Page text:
So far, different variants in the 15q25.1 region, strongly correlated by linkage disequilibrium, were reported as associated with smoking behavior. One of them caused an amino acid change in the CHRNA5-encoded protein but its functional role is still unclear. One study also showed evidence for the presence of at least two independent variants in the CHRNA5–CHRNA3–CHRNB4 gene cluster region contributing to nicotine dependence.6 In another study, this nicotine dependence locus has been tagged by the single-nucleotide polymorphism (SNP) rs1051730, located in the CHRNA3 gene, which has been reported to have an effect on the number of cigarettes smoked per day (CPD).5 This variant has already been associated with nicotine dependence13 in a previous genome-wide study that used the low-quantity smokers as controls.

The main focus of our analysis was to evaluate the influence of the rs1051730 variant on smoking behavior, smoking quantity within current and former smokers and related diseases in three Italian isolated populations, belonging to the Italian Network on Genetic Isolates (http://www.netgene.it/ita/ingi_6.asp).

Materials and methods

Study participants and data collection

Individuals enrolled in the study belong to three isolated populations from different parts of Italy; the basic characteristics of the three populations have been previously described.14 All individuals recruited gave their written informed consent and the study protocol was approved by the ethical committees of the institutions involved. All participants provided a detailed medical and lifestyle history collected through structured questionnaires. The information about the smoking behavior and smoking quantity was acquired using a specific questionnaire. With regard to the smoking habit, three categories were available: never, former and current smokers. According to the number of CPD the individuals were clustered in two categories: low-dose smokers (10 or fewer cigarettes per day) or high-dose smokers (>10 cigarettes per day). A dichotomous trait was derived from the CPD categories and it was used for association analysis: the subjects belonging to the low-dose category were classified as controls and those from the high-dose categories as cases.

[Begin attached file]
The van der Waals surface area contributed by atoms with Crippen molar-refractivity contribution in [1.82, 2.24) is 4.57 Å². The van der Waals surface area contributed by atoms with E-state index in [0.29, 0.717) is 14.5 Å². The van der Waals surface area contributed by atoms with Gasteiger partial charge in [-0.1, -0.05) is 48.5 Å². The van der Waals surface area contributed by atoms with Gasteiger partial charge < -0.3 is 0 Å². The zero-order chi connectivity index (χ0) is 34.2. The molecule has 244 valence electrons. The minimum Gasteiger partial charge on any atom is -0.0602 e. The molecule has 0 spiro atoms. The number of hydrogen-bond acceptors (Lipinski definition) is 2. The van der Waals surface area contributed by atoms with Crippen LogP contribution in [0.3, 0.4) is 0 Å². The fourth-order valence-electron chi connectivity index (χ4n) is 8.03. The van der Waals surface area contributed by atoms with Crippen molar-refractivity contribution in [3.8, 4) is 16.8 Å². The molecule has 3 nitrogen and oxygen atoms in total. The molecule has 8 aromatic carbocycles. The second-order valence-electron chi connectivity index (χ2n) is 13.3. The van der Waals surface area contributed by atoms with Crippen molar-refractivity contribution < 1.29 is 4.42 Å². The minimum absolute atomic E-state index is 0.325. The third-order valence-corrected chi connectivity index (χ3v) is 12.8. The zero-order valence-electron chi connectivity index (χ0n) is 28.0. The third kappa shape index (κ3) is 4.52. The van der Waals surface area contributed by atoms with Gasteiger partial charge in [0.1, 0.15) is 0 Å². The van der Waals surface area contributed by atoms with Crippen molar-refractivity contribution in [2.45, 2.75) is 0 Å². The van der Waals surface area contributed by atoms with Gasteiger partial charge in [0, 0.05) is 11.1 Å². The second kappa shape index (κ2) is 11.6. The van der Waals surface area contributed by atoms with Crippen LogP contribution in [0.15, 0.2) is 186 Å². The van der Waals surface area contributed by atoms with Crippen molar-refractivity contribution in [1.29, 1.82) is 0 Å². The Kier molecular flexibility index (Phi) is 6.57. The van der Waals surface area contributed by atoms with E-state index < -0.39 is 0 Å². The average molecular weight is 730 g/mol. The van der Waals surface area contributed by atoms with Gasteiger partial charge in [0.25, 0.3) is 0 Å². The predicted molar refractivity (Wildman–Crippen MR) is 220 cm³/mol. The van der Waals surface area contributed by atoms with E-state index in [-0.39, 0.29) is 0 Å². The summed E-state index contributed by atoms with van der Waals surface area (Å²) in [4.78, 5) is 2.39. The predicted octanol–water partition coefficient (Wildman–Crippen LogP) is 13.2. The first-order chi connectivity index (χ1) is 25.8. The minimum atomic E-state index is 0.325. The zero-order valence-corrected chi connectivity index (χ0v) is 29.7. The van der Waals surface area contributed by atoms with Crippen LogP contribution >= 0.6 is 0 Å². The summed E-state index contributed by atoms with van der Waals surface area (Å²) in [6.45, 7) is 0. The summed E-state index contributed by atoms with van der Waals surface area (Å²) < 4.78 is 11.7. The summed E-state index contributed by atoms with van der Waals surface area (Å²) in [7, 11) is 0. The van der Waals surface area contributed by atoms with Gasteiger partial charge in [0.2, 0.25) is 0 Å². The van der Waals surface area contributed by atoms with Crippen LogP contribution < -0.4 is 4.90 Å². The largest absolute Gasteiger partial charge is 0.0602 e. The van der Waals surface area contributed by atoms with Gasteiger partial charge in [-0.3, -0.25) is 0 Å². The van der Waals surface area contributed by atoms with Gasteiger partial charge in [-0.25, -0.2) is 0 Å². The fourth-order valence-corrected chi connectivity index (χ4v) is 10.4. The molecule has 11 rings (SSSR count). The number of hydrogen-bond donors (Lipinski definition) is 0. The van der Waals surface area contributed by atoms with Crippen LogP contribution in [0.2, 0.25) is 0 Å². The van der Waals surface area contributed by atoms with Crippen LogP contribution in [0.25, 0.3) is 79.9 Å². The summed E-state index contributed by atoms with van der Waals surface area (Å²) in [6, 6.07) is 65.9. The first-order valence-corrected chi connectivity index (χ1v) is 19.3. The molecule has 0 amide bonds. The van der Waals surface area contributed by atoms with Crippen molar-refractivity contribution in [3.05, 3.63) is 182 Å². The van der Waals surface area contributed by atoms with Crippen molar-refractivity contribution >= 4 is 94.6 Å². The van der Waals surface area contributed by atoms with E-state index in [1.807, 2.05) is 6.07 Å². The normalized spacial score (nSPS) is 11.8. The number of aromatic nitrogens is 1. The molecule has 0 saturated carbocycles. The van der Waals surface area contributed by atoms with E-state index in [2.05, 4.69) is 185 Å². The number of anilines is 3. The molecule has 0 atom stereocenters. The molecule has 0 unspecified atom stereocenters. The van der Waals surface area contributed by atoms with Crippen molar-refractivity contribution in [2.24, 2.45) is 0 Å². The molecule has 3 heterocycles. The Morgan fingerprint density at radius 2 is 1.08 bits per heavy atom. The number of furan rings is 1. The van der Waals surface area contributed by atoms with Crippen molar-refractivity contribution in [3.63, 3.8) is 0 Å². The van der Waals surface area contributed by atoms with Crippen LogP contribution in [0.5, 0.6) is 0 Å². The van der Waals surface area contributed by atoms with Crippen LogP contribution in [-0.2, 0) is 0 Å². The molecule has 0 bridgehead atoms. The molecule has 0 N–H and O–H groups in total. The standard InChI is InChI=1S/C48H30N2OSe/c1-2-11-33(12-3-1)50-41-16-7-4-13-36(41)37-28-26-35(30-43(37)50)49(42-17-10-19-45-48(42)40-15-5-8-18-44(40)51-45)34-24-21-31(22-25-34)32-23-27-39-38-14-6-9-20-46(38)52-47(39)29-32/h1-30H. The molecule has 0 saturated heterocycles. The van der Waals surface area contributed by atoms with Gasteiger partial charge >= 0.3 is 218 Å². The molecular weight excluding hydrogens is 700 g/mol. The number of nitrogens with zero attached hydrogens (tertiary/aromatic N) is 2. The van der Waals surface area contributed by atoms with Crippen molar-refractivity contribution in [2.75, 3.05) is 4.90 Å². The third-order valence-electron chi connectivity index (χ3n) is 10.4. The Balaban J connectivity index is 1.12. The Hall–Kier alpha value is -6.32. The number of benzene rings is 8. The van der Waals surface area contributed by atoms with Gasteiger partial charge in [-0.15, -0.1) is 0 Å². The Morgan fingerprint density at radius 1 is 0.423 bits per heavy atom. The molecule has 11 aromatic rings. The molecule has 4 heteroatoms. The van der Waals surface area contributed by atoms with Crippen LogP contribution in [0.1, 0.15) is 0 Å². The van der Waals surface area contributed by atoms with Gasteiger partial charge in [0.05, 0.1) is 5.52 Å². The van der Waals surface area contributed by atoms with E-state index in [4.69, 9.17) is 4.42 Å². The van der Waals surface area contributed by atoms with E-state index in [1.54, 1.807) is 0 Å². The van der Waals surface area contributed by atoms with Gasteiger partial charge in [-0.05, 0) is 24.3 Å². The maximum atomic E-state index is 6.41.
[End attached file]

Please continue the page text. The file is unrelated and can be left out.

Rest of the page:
For the Val Borbera population, information was available for 1007 never smokers, 424 former smokers and 283 current smokers. In this sample, all smoking individuals (current and former smokers) were used for clustering in the two CPD categories: 304 individuals were classified as low-dose smokers and 402 people as high-dose smokers. In the Cilento population, we had 861 never smokers, 211 former smokers and 254 current smokers. However, for this sample the CPD information was available only for current smokers generating two CPD categories with 89 light and 165 heavy smokers. In the Carlantino population, no information was available to distinguish between current and former smokers (=304) then the CPD categories included 191 heavy smokers and 113 light smokers, the total number of never smokers was 806.

Genotyping